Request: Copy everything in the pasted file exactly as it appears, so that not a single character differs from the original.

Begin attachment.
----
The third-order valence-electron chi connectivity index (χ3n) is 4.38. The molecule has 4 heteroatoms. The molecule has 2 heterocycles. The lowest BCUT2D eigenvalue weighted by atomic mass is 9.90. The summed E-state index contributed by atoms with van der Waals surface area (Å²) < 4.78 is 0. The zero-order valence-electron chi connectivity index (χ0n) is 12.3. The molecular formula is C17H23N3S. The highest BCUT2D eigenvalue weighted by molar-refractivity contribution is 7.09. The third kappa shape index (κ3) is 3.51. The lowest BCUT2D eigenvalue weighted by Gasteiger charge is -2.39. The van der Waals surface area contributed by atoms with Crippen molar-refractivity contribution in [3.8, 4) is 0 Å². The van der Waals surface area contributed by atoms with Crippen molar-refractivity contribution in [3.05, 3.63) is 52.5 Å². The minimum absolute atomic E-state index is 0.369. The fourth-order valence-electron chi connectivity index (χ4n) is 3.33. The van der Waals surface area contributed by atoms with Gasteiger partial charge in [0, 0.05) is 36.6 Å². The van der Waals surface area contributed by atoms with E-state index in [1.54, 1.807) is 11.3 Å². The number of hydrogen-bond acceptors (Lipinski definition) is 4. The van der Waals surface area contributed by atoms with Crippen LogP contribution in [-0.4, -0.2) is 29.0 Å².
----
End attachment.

The third-order valence-electron chi connectivity index (χ3n) is 4.38. The molecule has 4 heteroatoms. The molecule has 2 heterocycles. The lowest BCUT2D eigenvalue weighted by atomic mass is 9.90. The summed E-state index contributed by atoms with van der Waals surface area (Å²) < 4.78 is 0. The zero-order valence-electron chi connectivity index (χ0n) is 12.3. The molecular formula is C17H23N3S. The highest BCUT2D eigenvalue weighted by molar-refractivity contribution is 7.09. The third kappa shape index (κ3) is 3.51. The lowest BCUT2D eigenvalue weighted by Gasteiger charge is -2.39. The van der Waals surface area contributed by atoms with Crippen molar-refractivity contribution in [3.8, 4) is 0 Å². The van der Waals surface area contributed by atoms with Crippen molar-refractivity contribution in [3.05, 3.63) is 52.5 Å². The minimum absolute atomic E-state index is 0.369. The fourth-order valence-electron chi connectivity index (χ4n) is 3.33. The van der Waals surface area contributed by atoms with Gasteiger partial charge in [0, 0.05) is 36.6 Å². The van der Waals surface area contributed by atoms with E-state index in [1.54, 1.807) is 11.3 Å². The number of hydrogen-bond acceptors (Lipinski definition) is 4. The van der Waals surface area contributed by atoms with Crippen LogP contribution in [-0.4, -0.2) is 29.0 Å².